Rock star Alice Cooper has found an Andy Warhol masterpiece that could be worth millions “rolled up in a tube” in a storage locker, where it lay forgotten for more than 40 years.
The work in question is a red Little Electric Chair silkscreen, from Warhol’s Death and Disaster series. Never stretched on a frame, it sat in storage alongside touring artifacts including an electric chair that Cooper used in the early 70’s as part of his ghoulish stage show.
According to Shep Gordon, the singer’s longtime manager, Cooper and Warhol became friends at the famous Max’s Kansas City venue in New York City.
“It was back in 72 and Alice had moved to New York with his girlfriend Cindy Lang,” Gordon stated, “Andy was kind of a groupie, and so was Alice. They loved famous people. So they started a relationship, and they loved to hang out.”
Warhol went to see a concert in which Cooper feigned electrocution in a chair identical to the one in Warhol’s print. The image is based on a press photograph from 13 January 1953 of the death chamber at Sing Sing prison.
Lang, a model and Interview magazine cover star who died in January at the age of 67, had the idea to approach the artist’s studio and purchase one of the 1964 canvases.
“Alice says he remembers having a conversation with Warhol about the picture. He thinks the conversation was real, but he couldn’t put his hand on a Bible and say that it was.”
The artwork entered Cooper’s touring equipment collection, and disappeared. Then, four years ago, Gordon was having dinner with a Los Angeles art dealer. She mentioned how much a Warhol had recently fetched at auction. Gordon mentioned that Cooper had had a Little Electric Chair. Bloom advised him to find it.
“Alice’s mother remembered it going into storage,” he said. “So we went and found it rolled up in a tube.”
the top price paid for a Little Electric Chair is $11.6m, at Christie’s in November 2015 for a green version dated 1964, and he didn’t want anything of such value in the house. So it went back into storage.
Without authentication – it is unsigned – Cooper’s Warhol is unlikely to make quite so much should it ever come to auction. The Andy Warhol Foundation for the Visual Arts stopped authenticating work in 2011, after a protracted legal dispute over a self-portrait owned by a British collector, that the authentication panel refused to endorse, rendering it valueless.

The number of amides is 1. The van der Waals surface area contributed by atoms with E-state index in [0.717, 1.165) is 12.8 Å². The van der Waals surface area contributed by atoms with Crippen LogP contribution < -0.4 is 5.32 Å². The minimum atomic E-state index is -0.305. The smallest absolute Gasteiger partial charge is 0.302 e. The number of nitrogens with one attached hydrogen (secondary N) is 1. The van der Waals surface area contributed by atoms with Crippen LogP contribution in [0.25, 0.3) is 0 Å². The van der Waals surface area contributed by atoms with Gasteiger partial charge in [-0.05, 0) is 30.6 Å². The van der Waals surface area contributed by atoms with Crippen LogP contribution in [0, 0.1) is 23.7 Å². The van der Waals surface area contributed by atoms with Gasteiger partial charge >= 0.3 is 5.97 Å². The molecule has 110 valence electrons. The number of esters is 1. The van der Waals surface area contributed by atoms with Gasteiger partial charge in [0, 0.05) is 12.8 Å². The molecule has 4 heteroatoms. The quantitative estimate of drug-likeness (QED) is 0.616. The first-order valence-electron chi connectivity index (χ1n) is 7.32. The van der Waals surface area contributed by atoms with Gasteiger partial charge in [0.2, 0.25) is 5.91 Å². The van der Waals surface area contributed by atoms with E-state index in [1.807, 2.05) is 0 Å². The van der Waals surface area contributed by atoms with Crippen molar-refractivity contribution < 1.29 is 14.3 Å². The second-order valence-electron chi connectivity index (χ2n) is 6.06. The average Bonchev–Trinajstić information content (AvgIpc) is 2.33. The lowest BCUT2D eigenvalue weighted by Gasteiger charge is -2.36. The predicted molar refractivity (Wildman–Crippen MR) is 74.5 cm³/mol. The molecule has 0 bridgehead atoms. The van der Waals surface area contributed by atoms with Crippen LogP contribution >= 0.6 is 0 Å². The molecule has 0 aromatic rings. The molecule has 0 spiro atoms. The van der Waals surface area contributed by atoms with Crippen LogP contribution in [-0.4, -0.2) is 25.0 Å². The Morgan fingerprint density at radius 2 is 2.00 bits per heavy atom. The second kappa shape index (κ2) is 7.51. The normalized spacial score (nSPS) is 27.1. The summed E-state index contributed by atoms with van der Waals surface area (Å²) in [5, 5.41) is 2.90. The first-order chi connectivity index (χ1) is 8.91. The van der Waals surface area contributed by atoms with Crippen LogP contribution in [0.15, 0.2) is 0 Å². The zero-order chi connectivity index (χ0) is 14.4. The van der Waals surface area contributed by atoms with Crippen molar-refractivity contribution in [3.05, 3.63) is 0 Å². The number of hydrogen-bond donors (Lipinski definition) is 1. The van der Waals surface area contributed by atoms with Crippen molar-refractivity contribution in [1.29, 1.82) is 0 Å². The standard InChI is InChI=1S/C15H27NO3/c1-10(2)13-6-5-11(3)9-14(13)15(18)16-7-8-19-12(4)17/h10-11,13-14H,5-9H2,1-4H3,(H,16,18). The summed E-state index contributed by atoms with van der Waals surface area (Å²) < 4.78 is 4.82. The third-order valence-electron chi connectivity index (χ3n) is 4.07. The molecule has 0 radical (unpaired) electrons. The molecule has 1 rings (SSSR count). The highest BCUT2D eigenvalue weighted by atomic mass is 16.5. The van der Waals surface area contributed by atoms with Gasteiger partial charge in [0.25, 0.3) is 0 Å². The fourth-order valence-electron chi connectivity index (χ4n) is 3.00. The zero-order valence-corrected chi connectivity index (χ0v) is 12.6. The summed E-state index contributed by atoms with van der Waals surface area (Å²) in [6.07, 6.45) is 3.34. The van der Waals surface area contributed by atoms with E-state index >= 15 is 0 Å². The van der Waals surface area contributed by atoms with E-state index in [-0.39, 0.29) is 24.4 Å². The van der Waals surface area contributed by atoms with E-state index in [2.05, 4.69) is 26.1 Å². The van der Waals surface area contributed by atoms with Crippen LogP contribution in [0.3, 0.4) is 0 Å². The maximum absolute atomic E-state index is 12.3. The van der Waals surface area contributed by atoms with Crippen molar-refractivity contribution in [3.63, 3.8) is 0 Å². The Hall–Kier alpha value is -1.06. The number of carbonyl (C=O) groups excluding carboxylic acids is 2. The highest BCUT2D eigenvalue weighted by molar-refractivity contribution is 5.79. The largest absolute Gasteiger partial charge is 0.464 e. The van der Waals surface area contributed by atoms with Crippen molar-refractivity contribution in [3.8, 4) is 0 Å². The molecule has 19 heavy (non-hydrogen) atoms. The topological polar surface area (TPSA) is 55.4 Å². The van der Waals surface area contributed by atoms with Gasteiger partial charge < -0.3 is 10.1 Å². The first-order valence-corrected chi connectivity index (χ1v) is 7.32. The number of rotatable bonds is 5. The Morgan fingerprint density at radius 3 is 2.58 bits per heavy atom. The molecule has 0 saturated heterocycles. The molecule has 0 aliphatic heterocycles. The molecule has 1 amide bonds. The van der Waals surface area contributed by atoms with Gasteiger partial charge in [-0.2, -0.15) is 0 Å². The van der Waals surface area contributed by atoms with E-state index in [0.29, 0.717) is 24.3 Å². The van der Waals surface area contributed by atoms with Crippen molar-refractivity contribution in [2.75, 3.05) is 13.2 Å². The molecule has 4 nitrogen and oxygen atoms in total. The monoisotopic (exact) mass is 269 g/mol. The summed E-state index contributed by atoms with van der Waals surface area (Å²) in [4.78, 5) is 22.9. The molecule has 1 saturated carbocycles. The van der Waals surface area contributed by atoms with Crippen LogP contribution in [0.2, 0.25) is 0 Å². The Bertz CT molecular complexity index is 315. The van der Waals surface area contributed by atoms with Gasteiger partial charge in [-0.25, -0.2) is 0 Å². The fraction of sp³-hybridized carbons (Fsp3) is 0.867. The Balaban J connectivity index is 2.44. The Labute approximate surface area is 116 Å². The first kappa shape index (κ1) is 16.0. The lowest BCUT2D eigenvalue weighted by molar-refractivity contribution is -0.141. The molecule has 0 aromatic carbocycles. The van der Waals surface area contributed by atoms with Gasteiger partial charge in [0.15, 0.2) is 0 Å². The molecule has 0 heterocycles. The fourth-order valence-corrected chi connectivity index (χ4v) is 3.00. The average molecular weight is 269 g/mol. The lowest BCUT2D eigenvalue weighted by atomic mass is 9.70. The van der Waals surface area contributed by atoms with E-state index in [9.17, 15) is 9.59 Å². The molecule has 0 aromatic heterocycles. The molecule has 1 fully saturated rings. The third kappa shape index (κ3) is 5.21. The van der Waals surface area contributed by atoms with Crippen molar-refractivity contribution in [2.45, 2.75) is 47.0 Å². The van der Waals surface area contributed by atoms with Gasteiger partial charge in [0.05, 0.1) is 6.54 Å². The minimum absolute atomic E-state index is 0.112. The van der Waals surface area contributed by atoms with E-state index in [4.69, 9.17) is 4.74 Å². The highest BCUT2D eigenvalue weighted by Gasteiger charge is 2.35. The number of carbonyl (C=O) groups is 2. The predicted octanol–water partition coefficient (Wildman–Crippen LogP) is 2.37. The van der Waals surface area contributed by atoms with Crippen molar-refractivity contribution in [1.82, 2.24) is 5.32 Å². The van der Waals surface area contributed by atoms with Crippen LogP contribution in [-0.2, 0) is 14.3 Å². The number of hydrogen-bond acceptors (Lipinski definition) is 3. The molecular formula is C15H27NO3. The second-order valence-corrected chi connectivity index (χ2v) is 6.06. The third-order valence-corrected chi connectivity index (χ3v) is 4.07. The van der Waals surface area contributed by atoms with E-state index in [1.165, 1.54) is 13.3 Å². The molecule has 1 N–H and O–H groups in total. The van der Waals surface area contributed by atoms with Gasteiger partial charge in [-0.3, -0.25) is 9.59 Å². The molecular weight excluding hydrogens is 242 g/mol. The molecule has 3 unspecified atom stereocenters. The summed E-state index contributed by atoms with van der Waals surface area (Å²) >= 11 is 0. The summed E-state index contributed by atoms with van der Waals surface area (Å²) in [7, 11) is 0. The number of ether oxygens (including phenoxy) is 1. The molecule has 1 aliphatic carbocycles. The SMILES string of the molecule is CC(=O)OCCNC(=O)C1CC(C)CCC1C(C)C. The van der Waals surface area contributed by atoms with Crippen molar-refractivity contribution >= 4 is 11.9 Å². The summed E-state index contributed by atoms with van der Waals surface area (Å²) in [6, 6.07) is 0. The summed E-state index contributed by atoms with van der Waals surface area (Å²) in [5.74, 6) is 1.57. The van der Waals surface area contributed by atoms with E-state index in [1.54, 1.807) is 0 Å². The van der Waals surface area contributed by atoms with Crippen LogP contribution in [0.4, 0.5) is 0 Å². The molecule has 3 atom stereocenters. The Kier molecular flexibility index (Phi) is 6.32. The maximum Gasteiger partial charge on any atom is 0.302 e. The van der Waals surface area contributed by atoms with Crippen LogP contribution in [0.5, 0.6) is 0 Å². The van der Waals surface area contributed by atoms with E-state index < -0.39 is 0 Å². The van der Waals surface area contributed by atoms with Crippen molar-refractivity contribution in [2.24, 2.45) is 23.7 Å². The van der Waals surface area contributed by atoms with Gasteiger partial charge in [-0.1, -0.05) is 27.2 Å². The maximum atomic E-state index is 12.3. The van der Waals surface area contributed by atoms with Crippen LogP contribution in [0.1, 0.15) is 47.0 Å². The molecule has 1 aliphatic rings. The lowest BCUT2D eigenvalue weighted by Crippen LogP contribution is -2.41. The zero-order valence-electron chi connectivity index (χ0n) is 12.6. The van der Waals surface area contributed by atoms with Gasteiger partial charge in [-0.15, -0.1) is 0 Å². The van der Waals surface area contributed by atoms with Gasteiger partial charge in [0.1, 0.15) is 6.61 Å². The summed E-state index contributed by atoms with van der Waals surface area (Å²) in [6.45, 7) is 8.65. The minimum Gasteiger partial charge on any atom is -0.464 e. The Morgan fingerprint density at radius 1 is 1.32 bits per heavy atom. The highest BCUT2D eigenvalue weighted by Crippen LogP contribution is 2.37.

Gordon took Cooper’s small canvas, which measures 22 x 28in, to a Warhol expert. He believes the provenance of the silkscreen checks out and has dated it to 1964 or 1965. “It looks right, and the story just makes too much sense. It’s hard to appreciate how little Warhol’s art was worth at the time. Twenty-five hundred was the going rate at the time. Why would Andy give him a fake?”
Gordon said the singer had changed his mind and was now considering hanging his Little Electric Chair in his home, when he comes off tour at the end of the year.
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Artist: Andy Warhol
Title: Conspiracy Means To Breathe Together
Medium: Offset Lithograph
Size: 34″ x 22″
Description: Warhol created his first screenprint of an electric chair in 1963. Later in the sixties he returned to the imagery for a series of ‘Little Electric Chairs’, to which this image belongs. The source photograph was published in 1953 and shows the chair in New York State’s Sing Sing prison. Used for the final time in 1963, Warhol remarked that it seemed like a typically American way to go. The title of this group exhibition for charity at LoGuidice Gallery works especially well with Warhol’s image. Conspiracy derives from the Latin word ‘conspirare’, which literally means to breathe together. The exhibition organisers refer to the fact that this chair was used to execute American communists Ethel and Julius Rosenberg for conspiracy to commit espionage in 1953. Artwork is in excellent condition. Certificate of Authenticity included.
Article Source: Edward Helmore